- State the date you plan on leaving. In the email, include the date you plan to leave the company. This will give your employer a clear sense of your timeline.
- Don’t go into details. You do not need to give details on why you are leaving, or what you will be doing next. If you want to give a short explanation, you can. For example, you might say you are leaving due to family circumstances, a change in your career, or because you are going to graduate school. However, if you are simply leaving for another job, you probably don’t want to mention it. No matter what, keep your explanation brief and positive.
- Express gratitude. This is a good chance to give thanks for the time you spent at the company. However, if you were unhappy with the company, do not complain or say anything negative in your email. You want to maintain a good relationship with the employer; you never know when your paths will cross again.
- Offer assistance. If you are able to do so, offer to help the company with the transition. For example, you might offer to train a new employee during your final working days and/or be available to answer questions for a week or two after your departure."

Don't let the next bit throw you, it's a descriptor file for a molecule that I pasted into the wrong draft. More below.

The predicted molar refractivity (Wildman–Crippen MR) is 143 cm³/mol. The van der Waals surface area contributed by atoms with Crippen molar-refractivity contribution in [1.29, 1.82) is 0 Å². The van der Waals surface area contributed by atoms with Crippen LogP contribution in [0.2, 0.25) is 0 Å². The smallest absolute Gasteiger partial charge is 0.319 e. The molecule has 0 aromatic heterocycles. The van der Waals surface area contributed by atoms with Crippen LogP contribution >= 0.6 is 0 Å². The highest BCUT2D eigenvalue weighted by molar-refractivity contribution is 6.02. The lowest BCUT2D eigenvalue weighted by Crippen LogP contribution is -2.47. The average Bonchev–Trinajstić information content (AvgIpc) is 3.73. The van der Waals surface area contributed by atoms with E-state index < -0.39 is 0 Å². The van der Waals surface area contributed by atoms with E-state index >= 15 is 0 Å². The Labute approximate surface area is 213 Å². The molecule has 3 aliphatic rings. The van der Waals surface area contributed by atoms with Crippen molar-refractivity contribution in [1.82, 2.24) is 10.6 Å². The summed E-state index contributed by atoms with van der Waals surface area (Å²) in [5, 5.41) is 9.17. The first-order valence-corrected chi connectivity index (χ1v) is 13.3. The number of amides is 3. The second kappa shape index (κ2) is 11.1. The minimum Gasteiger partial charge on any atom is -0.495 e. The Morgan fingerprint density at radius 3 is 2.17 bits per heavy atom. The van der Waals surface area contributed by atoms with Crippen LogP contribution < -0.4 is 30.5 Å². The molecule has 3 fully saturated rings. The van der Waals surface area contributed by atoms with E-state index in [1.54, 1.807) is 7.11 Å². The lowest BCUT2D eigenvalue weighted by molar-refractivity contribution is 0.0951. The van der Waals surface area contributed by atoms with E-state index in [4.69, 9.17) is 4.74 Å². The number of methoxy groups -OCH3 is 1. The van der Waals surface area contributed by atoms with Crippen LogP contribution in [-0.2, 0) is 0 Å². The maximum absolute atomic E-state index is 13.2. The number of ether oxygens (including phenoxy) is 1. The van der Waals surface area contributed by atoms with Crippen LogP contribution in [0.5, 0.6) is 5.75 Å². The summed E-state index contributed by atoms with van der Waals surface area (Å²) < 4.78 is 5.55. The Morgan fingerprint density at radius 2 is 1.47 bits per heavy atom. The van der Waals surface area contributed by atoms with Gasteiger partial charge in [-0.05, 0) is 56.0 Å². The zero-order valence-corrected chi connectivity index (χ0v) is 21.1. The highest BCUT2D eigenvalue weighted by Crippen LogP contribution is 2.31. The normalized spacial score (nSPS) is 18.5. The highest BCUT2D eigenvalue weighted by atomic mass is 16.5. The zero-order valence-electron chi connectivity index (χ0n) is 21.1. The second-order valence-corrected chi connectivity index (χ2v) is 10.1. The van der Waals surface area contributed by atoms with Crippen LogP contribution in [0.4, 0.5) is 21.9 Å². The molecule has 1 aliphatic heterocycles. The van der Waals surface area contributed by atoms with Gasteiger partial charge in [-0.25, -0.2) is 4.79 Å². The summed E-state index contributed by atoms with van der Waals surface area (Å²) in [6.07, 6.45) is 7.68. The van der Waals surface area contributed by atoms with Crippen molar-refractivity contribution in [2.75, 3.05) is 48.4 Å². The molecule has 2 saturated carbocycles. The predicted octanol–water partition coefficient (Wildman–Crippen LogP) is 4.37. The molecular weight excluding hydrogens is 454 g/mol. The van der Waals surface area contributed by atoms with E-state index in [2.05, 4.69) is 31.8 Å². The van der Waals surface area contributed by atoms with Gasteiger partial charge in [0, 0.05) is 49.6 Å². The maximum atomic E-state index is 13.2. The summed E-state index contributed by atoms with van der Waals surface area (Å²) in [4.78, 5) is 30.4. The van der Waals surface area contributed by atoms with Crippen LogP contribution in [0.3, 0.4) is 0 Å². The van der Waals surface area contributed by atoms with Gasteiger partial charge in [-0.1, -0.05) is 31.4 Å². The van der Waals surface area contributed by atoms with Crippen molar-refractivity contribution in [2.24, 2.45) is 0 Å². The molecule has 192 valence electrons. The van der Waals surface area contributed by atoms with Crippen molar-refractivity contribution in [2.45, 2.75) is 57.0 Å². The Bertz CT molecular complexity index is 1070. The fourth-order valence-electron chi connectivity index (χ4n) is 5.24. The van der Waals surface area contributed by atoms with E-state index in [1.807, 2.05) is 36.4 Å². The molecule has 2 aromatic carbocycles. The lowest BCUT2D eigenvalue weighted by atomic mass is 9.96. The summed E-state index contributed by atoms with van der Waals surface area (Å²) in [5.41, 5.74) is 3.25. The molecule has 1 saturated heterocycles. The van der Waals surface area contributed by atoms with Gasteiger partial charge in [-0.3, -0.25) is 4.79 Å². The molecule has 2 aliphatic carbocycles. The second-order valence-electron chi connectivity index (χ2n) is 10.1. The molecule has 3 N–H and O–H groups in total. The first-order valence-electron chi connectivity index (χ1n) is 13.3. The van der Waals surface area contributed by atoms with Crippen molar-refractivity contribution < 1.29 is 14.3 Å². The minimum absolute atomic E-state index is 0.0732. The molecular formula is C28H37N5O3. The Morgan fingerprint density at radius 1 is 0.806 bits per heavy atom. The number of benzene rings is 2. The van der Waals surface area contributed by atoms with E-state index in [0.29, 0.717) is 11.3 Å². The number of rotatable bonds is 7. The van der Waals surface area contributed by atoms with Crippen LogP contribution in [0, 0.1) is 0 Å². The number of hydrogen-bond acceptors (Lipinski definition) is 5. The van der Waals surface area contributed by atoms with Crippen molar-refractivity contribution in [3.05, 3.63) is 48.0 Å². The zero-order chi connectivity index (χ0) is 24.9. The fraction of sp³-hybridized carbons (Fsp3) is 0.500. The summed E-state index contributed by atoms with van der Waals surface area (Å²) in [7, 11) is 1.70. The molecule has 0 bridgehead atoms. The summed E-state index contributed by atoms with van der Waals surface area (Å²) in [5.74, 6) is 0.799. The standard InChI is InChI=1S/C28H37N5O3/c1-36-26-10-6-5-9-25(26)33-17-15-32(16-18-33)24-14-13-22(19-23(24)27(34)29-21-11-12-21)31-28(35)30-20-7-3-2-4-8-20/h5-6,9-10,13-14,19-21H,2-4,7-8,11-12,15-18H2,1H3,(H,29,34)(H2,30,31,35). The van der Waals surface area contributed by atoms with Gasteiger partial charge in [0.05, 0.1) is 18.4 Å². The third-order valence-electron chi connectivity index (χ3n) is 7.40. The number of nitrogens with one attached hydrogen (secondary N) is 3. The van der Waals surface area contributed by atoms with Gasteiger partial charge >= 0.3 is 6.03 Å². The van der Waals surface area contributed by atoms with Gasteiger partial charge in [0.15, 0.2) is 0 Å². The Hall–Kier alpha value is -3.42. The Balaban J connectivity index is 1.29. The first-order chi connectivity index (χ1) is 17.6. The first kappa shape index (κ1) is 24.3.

- Ask questions. This is also an opportunity to ask questions about compensation or benefits, such as where or when you will receive your last paycheck. You should send the email to both your employer and to the human resources office. Human resources will be able to answer these types of questions.
- Provide contact information. Include any non-company email address or another form of contact information that you want to share, so that your employer can get in touch with you. This is especially important if you are leaving right away.
- Proofread the email before you send it. You want to catch any grammatical and spelling mistakes, of course, so it’s a good idea to proofread your email before you send it. Make sure your tone is neutral or friendly and that you haven’t said anything that could cause problems for you later. You might ask a friend or family member to read it over as well, just to double-check your tone (and to check for any remaining errors).